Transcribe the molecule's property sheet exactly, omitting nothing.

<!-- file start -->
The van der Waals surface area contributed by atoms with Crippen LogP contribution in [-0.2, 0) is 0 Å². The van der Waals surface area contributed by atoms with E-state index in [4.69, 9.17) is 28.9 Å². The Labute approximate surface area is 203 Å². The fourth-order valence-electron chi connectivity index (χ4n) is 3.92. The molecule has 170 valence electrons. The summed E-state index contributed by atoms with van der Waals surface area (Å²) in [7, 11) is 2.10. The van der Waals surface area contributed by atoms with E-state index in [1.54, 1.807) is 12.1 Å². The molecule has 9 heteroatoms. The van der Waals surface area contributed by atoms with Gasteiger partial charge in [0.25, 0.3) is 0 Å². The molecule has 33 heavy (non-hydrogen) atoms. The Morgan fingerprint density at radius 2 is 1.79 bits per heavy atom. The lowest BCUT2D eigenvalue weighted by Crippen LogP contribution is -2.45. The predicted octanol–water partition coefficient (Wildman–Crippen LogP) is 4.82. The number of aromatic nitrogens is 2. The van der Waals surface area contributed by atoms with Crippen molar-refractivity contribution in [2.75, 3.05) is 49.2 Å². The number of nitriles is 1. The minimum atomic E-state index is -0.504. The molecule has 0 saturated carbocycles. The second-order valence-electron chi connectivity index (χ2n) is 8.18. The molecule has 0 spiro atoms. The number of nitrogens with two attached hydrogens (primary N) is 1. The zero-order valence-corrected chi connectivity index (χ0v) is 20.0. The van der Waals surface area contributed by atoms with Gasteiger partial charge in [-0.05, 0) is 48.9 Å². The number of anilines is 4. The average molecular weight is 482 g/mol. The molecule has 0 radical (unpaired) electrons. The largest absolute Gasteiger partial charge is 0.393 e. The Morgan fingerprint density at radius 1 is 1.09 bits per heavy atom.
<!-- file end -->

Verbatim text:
The van der Waals surface area contributed by atoms with Crippen LogP contribution in [-0.2, 0) is 0 Å². The van der Waals surface area contributed by atoms with E-state index in [4.69, 9.17) is 28.9 Å². The Labute approximate surface area is 203 Å². The fourth-order valence-electron chi connectivity index (χ4n) is 3.92. The molecule has 170 valence electrons. The summed E-state index contributed by atoms with van der Waals surface area (Å²) in [7, 11) is 2.10. The van der Waals surface area contributed by atoms with E-state index in [1.54, 1.807) is 12.1 Å². The molecule has 9 heteroatoms. The van der Waals surface area contributed by atoms with Gasteiger partial charge in [0.25, 0.3) is 0 Å². The molecule has 33 heavy (non-hydrogen) atoms. The Morgan fingerprint density at radius 2 is 1.79 bits per heavy atom. The lowest BCUT2D eigenvalue weighted by Crippen LogP contribution is -2.45. The predicted octanol–water partition coefficient (Wildman–Crippen LogP) is 4.82. The number of aromatic nitrogens is 2. The van der Waals surface area contributed by atoms with Crippen molar-refractivity contribution in [2.75, 3.05) is 49.2 Å². The number of nitriles is 1. The minimum atomic E-state index is -0.504. The molecule has 0 saturated carbocycles. The second-order valence-electron chi connectivity index (χ2n) is 8.18. The molecule has 0 spiro atoms. The number of nitrogens with two attached hydrogens (primary N) is 1. The zero-order valence-corrected chi connectivity index (χ0v) is 20.0. The van der Waals surface area contributed by atoms with Gasteiger partial charge in [-0.05, 0) is 48.9 Å². The number of anilines is 4. The average molecular weight is 482 g/mol. The molecule has 0 radical (unpaired) electrons. The largest absolute Gasteiger partial charge is 0.393 e. The Morgan fingerprint density at radius 1 is 1.09 bits per heavy atom.